We Americans cannot have both highly profitable medical businesses and optimal patient care. What optimizes profit is not what makes for best patient care practice. Health insurers are more profitable when they can avoid insuring people who are likely to need care and when they are able to deny funding care for people who are able to acquire an insurance policy.
Neither of these business practices inure to the benefit of patients. Hospitals make more money by selling highly intensive services rather than finding a way to prevent patients from becoming so sick that they need highly intense services.
Hospitals also make more money when they reduce labor costs associated with highly intense services by placing too many patients in the care of each nurse, threatening the well-being of the worker and increasing the risk of neglect and injury for the patient.
Pharmaceutical firms seek blockbuster profits by jacking up the price of medications, such as insulin, that certain patients must have no matter the cost. They follow this business practice even though they know that many patients will fail to be able to finance the purchase of life saving medication and will die. Or they simply fail to develop needed new medications, like antibiotics, simply because that class of medication will not ever produce maximal profits, condemning an ever-increasing number of patients with antibiotic resistant infections to premature death.
We cannot have both maximal profits and optimal patient care.
The transformation of American health care to a system that puts the patient first does not require a radical change in our values, or a massive increase in public funding. We Americans have been trying for decades to give the gift of health care to ourselves.
We have built hospitals with public funds, organized publicly funded medical research, paid for the training of doctors and nurses, and always sought a way to finance the care of the sick and injured, including for the elderly and those with kidney failure (Medicare), for the poor and disabled (Medicaid), for children (CHIP), for veterans (VHA), for Native Americans (IHS), and for populations served by an acronym soup of government programs (NHSC, FQCHC, Ryan White Fund, ACA, OPTN, etc., etc.) .
We value public funding for health care and that is the way we have principally chosen to pay for the care we all need—we tax ourselves more for health care than does any other citizenry. We also value private health care delivery. We want to choose for ourselves who will be our doctor. We want administratively simple, low overhead, public health care financing—which is why Medicare has been so popular since its inception. Seniors on traditional Medicare have ease of registration, are never kicked off the Medicare rolls, and can choose any doctor they would like to see.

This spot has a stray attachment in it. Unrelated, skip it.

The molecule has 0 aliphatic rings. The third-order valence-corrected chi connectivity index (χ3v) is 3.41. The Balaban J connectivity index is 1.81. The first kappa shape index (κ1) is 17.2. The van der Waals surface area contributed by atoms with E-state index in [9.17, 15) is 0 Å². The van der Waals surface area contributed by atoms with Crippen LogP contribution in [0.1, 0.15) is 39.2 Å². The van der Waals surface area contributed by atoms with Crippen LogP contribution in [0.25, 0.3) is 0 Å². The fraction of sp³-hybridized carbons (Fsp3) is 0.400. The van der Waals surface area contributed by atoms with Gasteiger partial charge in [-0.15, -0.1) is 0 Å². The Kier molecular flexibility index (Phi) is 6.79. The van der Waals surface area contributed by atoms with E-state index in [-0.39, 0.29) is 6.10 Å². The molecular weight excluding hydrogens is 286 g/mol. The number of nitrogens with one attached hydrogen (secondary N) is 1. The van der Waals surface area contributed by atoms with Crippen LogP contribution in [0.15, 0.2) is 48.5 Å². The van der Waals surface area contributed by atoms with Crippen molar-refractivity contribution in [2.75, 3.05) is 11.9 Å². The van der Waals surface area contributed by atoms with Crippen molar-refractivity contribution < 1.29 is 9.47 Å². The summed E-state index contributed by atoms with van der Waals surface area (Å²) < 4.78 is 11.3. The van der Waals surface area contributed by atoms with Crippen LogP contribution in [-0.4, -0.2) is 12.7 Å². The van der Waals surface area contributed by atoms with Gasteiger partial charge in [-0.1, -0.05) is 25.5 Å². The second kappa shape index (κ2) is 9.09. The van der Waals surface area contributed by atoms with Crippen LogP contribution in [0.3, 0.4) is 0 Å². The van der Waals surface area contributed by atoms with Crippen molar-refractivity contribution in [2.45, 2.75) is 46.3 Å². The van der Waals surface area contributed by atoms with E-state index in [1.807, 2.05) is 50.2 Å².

Real and sustainable health system reform in America will permanently change the way we do health care business by replacing the for-profit motive with a drive to serve our patients the way fire departments already serve the public.
Public taxation for health care already provides the revenues needed to support payment for medically necessary care for every man, woman, and child living in the United States; no additional revenues will be needed.
Enrollment and other administrative burdens of private for-profit health insurance will be eliminated—everyone will be automatically enrolled in the public program and never denied needed care or disenrolled—saving $500 billion each year in currently wasteful overhead.
Better care—through appropriate staffing, use of primary care and mental health services now neglected, increased patient safety, and many other changes made possible by focusing attention on how best to serve patients instead of grasping for higher and higher profits—will keep American patients healthier and save an additional $500 billion each year over today’s poor quality US sickness-oriented system.
Patients will be freed from the financial and bureaucratic barriers of current health care delivery; when care is needed each patient will be free to choose among all licensed physicians, therapists, dentists, audiologists, and health care institutions. Financing for health care will no longer be a function of employment, freeing employers to go about doing what they do best: making and selling goods and services.
It’s time for common sense in health care reform.
Let’s put patients first in our health care system. Let’s use our public health care dollars, now approaching $3 trillion per year, exclusively in the best interests of our patients. Let’s cut out the profiteering middlemen, the private, for-profit health insurance industry.
No one needs coverage or health insurance, everyone needs health care.
Let’s turn our doctors and nurses loose to attend to the needs of patients. We should insist that hospitals, nursing homes, and all other clinical enterprises focus on what patients need, not what pays the most.
Join us at Common Sense Health Care for Utah.
Joseph Q. Jarvis, M.D., is a public health physician and the author of two books about American health system reform: “The Purple World: Healing the Harm in American Health Care” and “For the Hurt of My People: Original Conservatism and Better, Simpler Health Care.”